This topic is one that resonates both from our historic past and the events currently before us — the Bradford Bypass extension.
I hope to show a knowledge of our past can quite often benefit us when it comes to current issues.
One of the first major export industries in our area was the fur trade. History tells us of a North West Company fortress that once stood on the Holland River in what is now Holland Landing. There is certainly no doubt Pine Fort did, in fact, exist as there are so many references to it in various historic and personal memories. However, its exact location remains a puzzle to historians.
In earlier columns in this series, I have spoken of the local entrepreneurs who laboured in the fur trade and established Pine Fort as their office, if you will. The Chippewa would gather at the fort in Holland Landing to trade their furs and receive their various payments from the government land deals. The fort appears in early schematics of the Yonge Street route, with York (Toronto) on the south end and Pine Fort on the north.
The description left behind for us is of an enclosed bastion of locally sourced pine logs, which formed a defensive structure built by the North West Company, a well-known landmark for the various explorers and fur traders who travelled the Rouge River north and then portaged through our area on their way to Huronia and Canada’s great northwest.
Accounts from locals William Roe, Andrew Borland and Elisha Beman tell the story of how the Indigenous peoples travelled south through the Great Lakes system to ‘the Landing’ to trade their furs and conduct their affairs with these newcomers to the south.
An old survey of the Holland River shows a fort at the entrance to what became known as Lake Simcoe. History speaks of a fort located seven miles and 52 chains from the entrance of the Holland River to Lake Simcoe. The shoreline of the lake has receded over the years, and one has been able to accurately calculate the actual location of the fort. While the location was common knowledge for much of our early history, sadly, its exact location seems to elude us today.
With the prospect of the Bradford Bypass, there is a renewed push to find the fort, and if it is, as surmised, lying in the road’s path, it would be nice to discover it. Once the road is built, it will be too late to find out we paved it over.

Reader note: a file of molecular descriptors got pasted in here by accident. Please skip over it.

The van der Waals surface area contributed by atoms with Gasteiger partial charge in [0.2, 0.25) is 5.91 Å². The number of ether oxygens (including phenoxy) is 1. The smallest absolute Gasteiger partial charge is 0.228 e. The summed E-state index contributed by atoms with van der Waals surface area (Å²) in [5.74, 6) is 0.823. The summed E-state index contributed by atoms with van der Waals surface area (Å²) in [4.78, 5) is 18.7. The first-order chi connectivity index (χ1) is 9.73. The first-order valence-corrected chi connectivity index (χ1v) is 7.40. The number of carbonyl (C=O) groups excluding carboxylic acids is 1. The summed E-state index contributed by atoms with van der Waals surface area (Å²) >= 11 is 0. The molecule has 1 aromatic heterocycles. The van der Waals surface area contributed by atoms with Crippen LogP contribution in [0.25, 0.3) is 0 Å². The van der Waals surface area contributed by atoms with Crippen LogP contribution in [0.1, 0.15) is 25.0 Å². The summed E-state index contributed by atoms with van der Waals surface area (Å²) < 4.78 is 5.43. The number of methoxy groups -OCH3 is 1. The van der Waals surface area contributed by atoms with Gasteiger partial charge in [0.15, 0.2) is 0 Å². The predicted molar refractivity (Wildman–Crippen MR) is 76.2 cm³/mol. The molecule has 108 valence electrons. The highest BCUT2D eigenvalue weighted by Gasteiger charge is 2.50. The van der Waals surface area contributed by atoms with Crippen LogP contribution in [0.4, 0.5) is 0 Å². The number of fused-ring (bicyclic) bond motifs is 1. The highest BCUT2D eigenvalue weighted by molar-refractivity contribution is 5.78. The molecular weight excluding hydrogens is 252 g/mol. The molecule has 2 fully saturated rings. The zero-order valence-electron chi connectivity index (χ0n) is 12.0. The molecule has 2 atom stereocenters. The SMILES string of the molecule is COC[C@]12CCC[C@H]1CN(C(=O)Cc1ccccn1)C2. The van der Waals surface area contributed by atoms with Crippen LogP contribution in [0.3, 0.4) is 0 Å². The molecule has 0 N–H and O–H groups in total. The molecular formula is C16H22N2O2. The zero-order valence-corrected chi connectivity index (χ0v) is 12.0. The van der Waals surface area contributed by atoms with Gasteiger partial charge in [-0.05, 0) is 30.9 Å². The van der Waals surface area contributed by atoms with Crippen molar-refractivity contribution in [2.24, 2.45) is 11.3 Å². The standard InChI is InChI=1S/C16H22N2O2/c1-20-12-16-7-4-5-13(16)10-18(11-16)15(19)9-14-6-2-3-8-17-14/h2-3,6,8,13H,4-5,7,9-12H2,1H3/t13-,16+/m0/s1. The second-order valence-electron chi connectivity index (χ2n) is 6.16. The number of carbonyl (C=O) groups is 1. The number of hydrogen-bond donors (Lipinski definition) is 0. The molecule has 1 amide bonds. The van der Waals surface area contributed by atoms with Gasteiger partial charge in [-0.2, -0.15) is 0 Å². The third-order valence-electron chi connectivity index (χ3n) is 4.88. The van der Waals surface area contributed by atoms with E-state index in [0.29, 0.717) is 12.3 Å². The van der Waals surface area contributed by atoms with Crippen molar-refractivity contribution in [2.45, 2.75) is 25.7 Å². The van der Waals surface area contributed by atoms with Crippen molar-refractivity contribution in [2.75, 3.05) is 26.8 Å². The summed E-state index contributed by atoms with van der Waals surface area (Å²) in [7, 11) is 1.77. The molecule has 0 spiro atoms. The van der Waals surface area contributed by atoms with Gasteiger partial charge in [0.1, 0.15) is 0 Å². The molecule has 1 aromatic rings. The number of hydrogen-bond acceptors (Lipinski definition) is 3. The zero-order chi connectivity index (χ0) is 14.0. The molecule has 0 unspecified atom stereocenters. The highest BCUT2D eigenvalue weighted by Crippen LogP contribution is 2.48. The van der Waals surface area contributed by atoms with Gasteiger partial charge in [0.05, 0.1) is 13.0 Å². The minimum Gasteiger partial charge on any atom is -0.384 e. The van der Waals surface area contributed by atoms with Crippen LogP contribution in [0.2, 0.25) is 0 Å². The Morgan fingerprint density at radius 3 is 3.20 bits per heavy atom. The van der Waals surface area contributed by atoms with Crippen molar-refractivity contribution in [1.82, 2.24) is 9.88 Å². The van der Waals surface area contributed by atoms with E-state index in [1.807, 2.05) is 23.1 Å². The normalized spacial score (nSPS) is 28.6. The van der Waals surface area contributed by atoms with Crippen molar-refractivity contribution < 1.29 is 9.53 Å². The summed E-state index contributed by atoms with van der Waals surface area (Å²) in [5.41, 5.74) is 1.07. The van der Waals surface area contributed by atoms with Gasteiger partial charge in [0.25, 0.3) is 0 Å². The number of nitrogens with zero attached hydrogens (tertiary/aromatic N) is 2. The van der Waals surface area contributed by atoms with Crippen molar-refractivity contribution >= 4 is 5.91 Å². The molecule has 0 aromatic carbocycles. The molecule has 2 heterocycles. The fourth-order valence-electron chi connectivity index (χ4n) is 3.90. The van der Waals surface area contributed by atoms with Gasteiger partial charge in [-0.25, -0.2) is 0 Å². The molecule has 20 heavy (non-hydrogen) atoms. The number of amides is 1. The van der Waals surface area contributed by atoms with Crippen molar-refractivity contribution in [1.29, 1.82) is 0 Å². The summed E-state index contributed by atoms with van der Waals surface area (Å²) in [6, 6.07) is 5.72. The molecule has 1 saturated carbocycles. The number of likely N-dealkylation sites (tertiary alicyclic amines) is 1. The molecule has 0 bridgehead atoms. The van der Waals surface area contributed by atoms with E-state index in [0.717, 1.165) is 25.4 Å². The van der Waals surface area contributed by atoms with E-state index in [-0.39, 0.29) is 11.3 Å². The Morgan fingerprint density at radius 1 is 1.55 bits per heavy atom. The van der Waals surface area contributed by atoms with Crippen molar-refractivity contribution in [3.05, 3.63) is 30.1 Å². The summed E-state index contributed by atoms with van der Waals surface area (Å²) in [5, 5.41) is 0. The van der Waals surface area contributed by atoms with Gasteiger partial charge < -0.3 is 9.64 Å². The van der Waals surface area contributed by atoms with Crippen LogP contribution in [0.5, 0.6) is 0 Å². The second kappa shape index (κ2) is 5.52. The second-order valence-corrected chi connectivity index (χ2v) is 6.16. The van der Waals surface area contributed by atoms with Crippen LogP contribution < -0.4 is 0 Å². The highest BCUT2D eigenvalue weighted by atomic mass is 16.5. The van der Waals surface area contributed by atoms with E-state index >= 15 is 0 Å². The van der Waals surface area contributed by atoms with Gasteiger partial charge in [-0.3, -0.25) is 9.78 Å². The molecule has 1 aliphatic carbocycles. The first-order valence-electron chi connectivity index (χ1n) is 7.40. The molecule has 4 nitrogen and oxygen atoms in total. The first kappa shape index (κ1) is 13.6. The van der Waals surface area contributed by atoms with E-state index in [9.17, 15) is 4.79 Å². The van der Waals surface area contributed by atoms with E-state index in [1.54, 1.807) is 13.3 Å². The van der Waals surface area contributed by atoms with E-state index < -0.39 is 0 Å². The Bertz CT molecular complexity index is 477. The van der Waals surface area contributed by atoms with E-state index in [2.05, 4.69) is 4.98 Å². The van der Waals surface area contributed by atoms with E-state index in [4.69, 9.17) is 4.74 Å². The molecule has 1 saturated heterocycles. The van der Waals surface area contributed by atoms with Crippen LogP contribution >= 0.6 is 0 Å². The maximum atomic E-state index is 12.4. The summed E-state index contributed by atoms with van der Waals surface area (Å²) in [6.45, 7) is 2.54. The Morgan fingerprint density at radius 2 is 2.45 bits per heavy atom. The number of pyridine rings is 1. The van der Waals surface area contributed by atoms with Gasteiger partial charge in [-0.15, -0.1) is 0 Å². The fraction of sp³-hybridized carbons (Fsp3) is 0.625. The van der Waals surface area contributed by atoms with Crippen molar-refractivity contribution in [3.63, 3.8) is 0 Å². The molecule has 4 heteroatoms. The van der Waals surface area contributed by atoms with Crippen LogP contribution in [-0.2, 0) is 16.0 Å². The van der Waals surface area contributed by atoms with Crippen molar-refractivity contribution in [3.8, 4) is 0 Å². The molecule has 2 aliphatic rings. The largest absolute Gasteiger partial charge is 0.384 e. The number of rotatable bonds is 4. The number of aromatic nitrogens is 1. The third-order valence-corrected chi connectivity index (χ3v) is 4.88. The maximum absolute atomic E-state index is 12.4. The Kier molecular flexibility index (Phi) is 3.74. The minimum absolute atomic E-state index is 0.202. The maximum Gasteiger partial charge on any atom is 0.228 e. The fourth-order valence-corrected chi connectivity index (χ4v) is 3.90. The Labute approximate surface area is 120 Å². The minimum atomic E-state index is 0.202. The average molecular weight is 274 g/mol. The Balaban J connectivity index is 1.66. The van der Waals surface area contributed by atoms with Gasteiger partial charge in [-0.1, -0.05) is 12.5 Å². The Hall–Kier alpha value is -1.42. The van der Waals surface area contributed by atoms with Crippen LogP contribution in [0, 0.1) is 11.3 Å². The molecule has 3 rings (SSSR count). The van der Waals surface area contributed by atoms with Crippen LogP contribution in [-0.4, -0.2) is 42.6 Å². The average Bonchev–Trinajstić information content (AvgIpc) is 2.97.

In Augustus Jones’s July 24, 1795 report to John Graves Simcoe, he reported Yonge Street was now open from York (Toronto) to Pine Fort Landing (Holland Landing) on Lake Simcoe.
Dr. Scadding, an early Toronto historian, reported having visited the fort on his various visits to the Landing, and he documents the interactions of the Indigenous peoples with the new local white settlers. He confirms the trading of furs from the peoples to the north, who had arrived by canoe and portage via the Lake Simcoe route, and the existence of a payment station that was located within the fort structure. An added detail he reports is the Holland River at the junction with the fort was about 25 yards in width.
On its own, the idea that one of Canada’s earliest structures and earliest fur trading post lies undiscovered, waiting for its rediscovery, excites my historical curiosity, and perhaps the Bradford Bypass and the studies that have ensued surrounding its future may yet unveil a long-lost local historic treasure.
It may be prudent at this point to examine the connection between the issue of the Bradford Bypass and the renewed interest in finding Pine Fort and, if necessary, protecting it from development.
The Lower Landing, one of the top historic sites in Canada, is located on Lot 118, on the west side of Yonge Street. I have written several columns set in this historic area.
According to FROGS, an East Gwillimbury association’s informational blog, Canadian Heritage Landscapes (CHL) applied in 1997 to the Historic Sites and Monuments Board of Canada, requesting the Lower Landing be designated a National Historic Site and the associated cultural landscape be protected from any intrusion by the proposed Bradford Bypass.
The board would request more archeological evidence that the site identified by CHL was indeed the Lower Landing and more collaborating evidence of the historical activities that are said to have occurred on the site. There is some historical confusion relating to the various historical accounts that treat the Lower Landing, the Upper Landing (located about two-and-a-half kilometres upstream) and Holland Landing as all the same location.
We know the Lower Landing was the northern terminus of the Carrying Place Trail and served as an encampment and embarkation site for the First Nations peoples. Historical sources fix the location as where the annual payments made by the British to the Chippewas as part of treaties known as the Upper Canada land surrenders — treaties that ultimately evolved into the 1923 Williams Treaty — took place.